ANorth Canoe likely being used for a short voyage, given the lack of cargo or heavy clothing. The voyageur paddlers and steersman were nicknamed "porkeaters" because of this staple in their diet.

Peter Rindisbacher (1806-1834)
Two of the Companies Officers Traveling in a Canoe Made of Birchbark Manned by Canadians, c. 1823
Watercolour and pen and ink,
21.5 x 26.8 cm
National Gallery of Canada (23007)

Anne Brownell Jameson
The Canoe on Lake Huron, c. 1836-37
Metropolitan Toronto Reference Library (966-6L-35)

This freight canoe is either in passenger service or on an excursion. The vessel, riding high on the water, appears lightly loaded.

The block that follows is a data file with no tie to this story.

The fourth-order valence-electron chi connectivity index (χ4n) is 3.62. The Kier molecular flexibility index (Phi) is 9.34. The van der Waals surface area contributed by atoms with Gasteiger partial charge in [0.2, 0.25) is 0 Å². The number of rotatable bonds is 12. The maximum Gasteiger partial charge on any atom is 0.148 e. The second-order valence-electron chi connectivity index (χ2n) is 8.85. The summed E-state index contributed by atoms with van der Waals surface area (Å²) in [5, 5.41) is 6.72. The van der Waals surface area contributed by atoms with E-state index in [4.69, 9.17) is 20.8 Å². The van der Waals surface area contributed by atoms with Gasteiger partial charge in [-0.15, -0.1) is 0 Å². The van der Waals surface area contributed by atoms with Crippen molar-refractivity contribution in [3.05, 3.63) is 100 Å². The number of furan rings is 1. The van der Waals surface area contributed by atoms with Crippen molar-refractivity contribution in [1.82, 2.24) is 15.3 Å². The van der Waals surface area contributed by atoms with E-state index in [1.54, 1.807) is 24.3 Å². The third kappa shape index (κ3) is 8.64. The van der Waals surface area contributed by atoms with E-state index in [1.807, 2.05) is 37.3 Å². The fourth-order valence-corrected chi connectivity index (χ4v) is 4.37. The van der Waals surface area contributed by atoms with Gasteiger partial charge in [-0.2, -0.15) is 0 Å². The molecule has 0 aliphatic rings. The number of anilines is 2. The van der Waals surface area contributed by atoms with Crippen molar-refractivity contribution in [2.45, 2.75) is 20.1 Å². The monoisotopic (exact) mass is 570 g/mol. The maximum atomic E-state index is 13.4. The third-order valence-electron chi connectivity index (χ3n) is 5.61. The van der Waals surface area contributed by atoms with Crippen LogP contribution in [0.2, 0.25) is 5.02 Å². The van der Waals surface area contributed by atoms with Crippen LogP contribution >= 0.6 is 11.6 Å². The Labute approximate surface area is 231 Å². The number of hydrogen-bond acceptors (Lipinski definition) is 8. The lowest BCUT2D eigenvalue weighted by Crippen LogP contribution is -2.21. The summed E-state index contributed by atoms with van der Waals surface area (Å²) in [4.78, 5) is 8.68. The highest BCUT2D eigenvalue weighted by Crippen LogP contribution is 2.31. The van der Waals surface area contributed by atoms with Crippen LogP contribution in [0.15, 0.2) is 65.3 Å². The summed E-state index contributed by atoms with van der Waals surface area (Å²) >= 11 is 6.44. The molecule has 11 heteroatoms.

In this example, military officers are using either a North Canoe or a "Bastard" Canoe * to travel the Rideau Canal and River system, apparently hunting waterfowl along the way.

* a slightly shorter vessel than a Montreal Canoe; see the next page for more details.

Thomas Burrowes
Upper Rideau Lake; Canoe en Route to Bytown; Westport in the Distance, after 1832
Watercolour and pen and ink
Archives of Ontario (33)